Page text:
Lifeline has partnered with Southern Baptist entities in its work. Newell has spoken at three different Evangelical for Life conferences cohosted by the Ethics & Religious Liberty Commission (ERLC) since 2016. Lifeline cosponsored the 2020 event with the ERLC.
The ministry’s work with the International Mission Board (IMB) has included helping missionary couples adopt while they are on the field, Newell said. Lifeline also has aided IMB in efforts to serve vulnerable children around the world. Its partnership with the North American Mission Board (NAMB) has included assisting church planters to engage in adoption and orphan care. Lifeline also has worked with Send Relief, the joint compassion ministry of IMB and NAMB, on serving children in foster care in Puerto Rico.
Lifeline and Bethany differ on the primary sources of their funding. Lifeline does not accept money from any level of government. Sixty percent of its financial support comes from donations, not fees for services, Newell said. Meanwhile, nearly 77% of Bethany’s $135.6 million in operating revenue during 2020 was from federal and state government funds, including contracts and grants. Government funding is reflected in the “child support” line item in Bethany’s annual report.
Bethany has shifted the focus of its work the last five years toward “foster care, global family strengthening (in-country foster care) and refugee services,” according to a written statement from a source familiar with the ministry. By then, Bethany had already been moving away from a concentration on pregnancy counseling, as well as domestic and international adoption. The organization’s international adoption accreditation expired in March of this year, and Bethany chose not to renew it in the wake of a dramatic decline in overseas adoptions by Americans during the last two decades.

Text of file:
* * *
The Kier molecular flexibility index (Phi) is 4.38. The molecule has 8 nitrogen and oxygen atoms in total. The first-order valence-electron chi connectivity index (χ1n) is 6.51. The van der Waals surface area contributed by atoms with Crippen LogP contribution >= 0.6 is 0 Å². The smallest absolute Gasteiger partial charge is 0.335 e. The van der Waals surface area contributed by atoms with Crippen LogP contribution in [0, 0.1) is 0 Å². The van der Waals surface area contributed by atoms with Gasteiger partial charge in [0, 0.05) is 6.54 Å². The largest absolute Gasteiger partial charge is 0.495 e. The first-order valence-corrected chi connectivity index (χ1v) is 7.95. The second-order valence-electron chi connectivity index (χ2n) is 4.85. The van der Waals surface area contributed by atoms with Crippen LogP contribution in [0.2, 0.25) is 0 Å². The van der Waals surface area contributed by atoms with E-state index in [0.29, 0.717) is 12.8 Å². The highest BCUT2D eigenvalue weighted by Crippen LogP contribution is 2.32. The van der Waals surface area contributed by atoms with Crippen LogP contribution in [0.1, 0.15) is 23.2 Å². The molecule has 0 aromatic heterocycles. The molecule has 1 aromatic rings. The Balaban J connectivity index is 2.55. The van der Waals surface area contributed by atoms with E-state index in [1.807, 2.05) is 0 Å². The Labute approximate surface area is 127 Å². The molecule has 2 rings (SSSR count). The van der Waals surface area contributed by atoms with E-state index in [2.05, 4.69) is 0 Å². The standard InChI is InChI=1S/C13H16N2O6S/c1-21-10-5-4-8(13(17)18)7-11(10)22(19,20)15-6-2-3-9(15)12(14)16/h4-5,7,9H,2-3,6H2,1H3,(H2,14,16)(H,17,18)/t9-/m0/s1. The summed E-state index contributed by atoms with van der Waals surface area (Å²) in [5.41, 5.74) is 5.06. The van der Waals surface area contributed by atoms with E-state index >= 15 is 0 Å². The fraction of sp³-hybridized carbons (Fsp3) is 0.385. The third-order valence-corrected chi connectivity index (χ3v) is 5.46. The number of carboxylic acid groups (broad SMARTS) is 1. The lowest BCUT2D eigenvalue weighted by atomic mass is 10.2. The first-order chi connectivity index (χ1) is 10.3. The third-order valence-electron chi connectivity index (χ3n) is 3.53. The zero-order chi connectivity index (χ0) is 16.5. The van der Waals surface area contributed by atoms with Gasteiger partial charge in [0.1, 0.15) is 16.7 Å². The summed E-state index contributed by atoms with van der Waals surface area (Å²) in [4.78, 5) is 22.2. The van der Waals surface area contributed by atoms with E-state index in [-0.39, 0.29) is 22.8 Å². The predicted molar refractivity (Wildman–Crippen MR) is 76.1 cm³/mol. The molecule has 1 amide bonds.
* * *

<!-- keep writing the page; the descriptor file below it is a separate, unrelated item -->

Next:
The increasing use of chemical/medical abortion instead of surgical abortion has made it “more difficult to reach abortion-minded women,” said a source familiar with Bethany’s work. The organization has experienced a “steep decline in private domestic adoption” in the last five years, including a 40% drop during the last two years, the source said.
“[N]ot everyone within our large, diverse ministry agreed” with the shift in services, a Bethany spokesman said.
Bethany abided by an explicit statement beginning in 2007 that “God’s design for the family is a covenant and lifelong marriage of one man and one woman” before it reversed its policy on same-sex placement. Regarding the policy change, the organization “anticipated that some would disagree with our decision not to take an official position on several doctrinal issues about which Christians disagree, and we completely respect that,” the spokesman said.
With Bethany’s changes, its leaders and Lifeline’s leaders had conducted ongoing conversations regarding the possible transition of the work of some of the BCS state branches even before the Michigan-based organization’s decision to approve same-sex placements, said sources familiar with those talks.
Lifeline “is a great organization that we have long partnered with. So it was a natural fit for us to work together to transition some of our pregnancy counseling and private adoption services to them in several states,” said a Bethany spokesman, who emphasized BCS will continue to provide services such as foster care in most of those states.
While Lifeline and Bethany “have divergent opinions on the way forward,” what “is encouraging is the way that we’ve worked so well together in this transition,” Newell said. “[T]hrough our differences and through our differing philosophy moving forward, we’ve been able to put those aside to work together to make sure that things have been transitioned well.”
In the disagreement between Bethany and some of its state branches, Newell said he thinks BCS treated the branches “in a way where these branches are still flourishing, the staff is still flourishing and all of those that were supporting these branches are still able to do the ministry that they’ve done for decades.”
(EDITOR’S NOTE – Tom Strode is Washington bureau chief for Baptist Press.)